#4. Artisan’s Practices for Ecological Correctness

Upcycling & ecological correctness

Who are the craftspeople pursuing biophilia and ecological correctness? The creators who fulfill the value of this elevated craft and the ethics of craftspeople are none other than the upcycling artists. Through recycling, upcycling, and upgrading, they breathe new life into waste materials, ensuring that no resources are discarded during product production. Upcycling artists are the new creators of this era, embodying both the biophilia and ecological correctness demanded by today’s craft. Here, we encounter the ethical, social, and local practices of new creators and artisans, which challenge anthropocentric ‘one-sided globalization’ and ‘consumerism.’

#5. Sustaining Hopes in the Net of Biophilia

Net of biophilia & the future

How can we sense and experience the craft of biophilia, which embodies an inherent attachment to and return to nature? Craftsmen weave memories through the movements of their hands and hearts, respecting and embracing objets, and narrating the stories of nature and civilization that surround humanity. Craft, born from the collaboration and coexistence of humans and nature, extends as an art and design convergence, manifesting as objets. Drawing inspiration from natural ecology, it shapes a biophilic environment with diverse colors and patterns, revealing the intrinsic qualities of various materials. Through this, we encounter the enduring hopes sustained in the web of biophilic craft, experiencing the essence and extension of craft intertwined with life, nature, and objets.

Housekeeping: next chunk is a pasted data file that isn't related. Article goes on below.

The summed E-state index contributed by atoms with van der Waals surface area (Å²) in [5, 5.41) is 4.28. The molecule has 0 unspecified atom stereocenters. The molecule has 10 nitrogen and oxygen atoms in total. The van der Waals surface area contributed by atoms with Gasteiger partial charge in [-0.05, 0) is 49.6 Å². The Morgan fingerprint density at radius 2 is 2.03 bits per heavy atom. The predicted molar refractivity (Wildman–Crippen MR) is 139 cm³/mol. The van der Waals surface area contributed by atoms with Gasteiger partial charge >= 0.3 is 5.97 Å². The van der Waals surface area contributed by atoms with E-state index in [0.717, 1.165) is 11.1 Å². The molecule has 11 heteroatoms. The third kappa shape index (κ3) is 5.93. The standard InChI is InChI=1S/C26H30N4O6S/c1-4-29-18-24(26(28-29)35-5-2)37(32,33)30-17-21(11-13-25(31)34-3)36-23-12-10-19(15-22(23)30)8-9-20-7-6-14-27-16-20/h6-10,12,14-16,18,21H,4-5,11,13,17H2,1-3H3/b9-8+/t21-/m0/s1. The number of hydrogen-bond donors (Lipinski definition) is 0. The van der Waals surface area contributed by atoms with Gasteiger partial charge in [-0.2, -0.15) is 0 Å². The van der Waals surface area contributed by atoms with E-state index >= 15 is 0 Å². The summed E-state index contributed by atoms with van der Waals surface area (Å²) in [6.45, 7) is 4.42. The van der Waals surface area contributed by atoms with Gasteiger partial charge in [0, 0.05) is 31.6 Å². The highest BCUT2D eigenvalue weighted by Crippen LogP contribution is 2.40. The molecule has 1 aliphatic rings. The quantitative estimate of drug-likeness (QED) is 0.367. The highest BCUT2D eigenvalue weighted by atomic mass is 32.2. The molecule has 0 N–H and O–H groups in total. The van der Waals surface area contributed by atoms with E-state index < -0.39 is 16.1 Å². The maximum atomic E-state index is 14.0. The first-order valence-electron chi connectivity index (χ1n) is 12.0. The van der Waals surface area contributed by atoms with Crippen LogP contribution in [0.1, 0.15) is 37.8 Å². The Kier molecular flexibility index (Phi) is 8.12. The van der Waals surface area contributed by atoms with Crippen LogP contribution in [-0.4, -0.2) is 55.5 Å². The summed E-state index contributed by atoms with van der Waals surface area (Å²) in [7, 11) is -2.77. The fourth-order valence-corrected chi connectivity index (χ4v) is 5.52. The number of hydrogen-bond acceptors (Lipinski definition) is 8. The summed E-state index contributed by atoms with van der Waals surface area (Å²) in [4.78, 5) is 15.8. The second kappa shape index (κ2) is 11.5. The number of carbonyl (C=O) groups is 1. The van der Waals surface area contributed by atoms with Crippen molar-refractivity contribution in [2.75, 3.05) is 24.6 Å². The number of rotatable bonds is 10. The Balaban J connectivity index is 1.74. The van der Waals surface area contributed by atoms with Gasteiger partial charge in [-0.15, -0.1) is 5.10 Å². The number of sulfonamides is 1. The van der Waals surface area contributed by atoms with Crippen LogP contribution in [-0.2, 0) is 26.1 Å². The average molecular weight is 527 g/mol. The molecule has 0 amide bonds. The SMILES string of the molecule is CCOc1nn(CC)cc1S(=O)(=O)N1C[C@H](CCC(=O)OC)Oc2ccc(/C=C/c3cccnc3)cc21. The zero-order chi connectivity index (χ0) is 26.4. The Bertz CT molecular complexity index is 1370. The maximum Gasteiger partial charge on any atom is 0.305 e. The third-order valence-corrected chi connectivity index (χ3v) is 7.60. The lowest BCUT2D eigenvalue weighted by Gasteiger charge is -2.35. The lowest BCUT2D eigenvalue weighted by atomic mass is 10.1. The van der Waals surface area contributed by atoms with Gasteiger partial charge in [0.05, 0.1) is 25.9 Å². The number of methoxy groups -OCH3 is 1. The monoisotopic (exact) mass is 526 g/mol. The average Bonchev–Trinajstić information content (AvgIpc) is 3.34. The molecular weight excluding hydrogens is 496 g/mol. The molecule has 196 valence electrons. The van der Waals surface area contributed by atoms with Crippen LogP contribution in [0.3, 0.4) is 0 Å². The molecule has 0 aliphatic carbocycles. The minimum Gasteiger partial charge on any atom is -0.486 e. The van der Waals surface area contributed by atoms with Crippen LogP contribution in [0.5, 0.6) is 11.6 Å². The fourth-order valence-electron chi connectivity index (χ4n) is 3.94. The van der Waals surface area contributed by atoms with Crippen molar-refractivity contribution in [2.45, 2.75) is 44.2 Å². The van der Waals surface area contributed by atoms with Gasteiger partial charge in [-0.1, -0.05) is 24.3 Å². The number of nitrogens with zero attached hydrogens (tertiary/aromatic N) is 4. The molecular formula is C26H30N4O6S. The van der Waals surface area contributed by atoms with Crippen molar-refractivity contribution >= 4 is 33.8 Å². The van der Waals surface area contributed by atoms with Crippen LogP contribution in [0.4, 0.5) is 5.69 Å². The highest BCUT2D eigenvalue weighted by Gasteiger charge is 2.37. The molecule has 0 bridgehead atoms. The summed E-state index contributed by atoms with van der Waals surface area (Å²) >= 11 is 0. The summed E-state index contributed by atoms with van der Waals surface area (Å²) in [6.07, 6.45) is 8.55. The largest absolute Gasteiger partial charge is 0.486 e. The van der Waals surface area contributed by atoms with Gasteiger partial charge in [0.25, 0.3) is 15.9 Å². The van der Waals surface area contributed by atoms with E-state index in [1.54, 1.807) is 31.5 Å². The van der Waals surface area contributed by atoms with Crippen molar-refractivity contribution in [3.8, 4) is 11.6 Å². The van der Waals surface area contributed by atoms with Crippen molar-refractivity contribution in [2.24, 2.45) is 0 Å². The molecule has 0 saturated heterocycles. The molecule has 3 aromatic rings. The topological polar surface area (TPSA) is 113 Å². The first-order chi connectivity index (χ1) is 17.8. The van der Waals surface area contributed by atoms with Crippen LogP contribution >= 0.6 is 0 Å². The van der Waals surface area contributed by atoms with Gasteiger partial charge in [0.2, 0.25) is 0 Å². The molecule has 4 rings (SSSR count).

About KANG Jaeyoung

KANG Jaeyoung obtained her undergraduate degree in Art Studies from Hongik University and later completed her master’s degree at the same graduate school. She also served as a curator at both Whanki Museum and the Korea Ceramic Foundation in Gyeonggi-do. In 2008 she was co-curator of Nanjing Triennale, China; 2015-2017 Director of Cultural Regeneration Project; and 2020-2021 Artistic Director, Korean Craft Exhibition, Milan.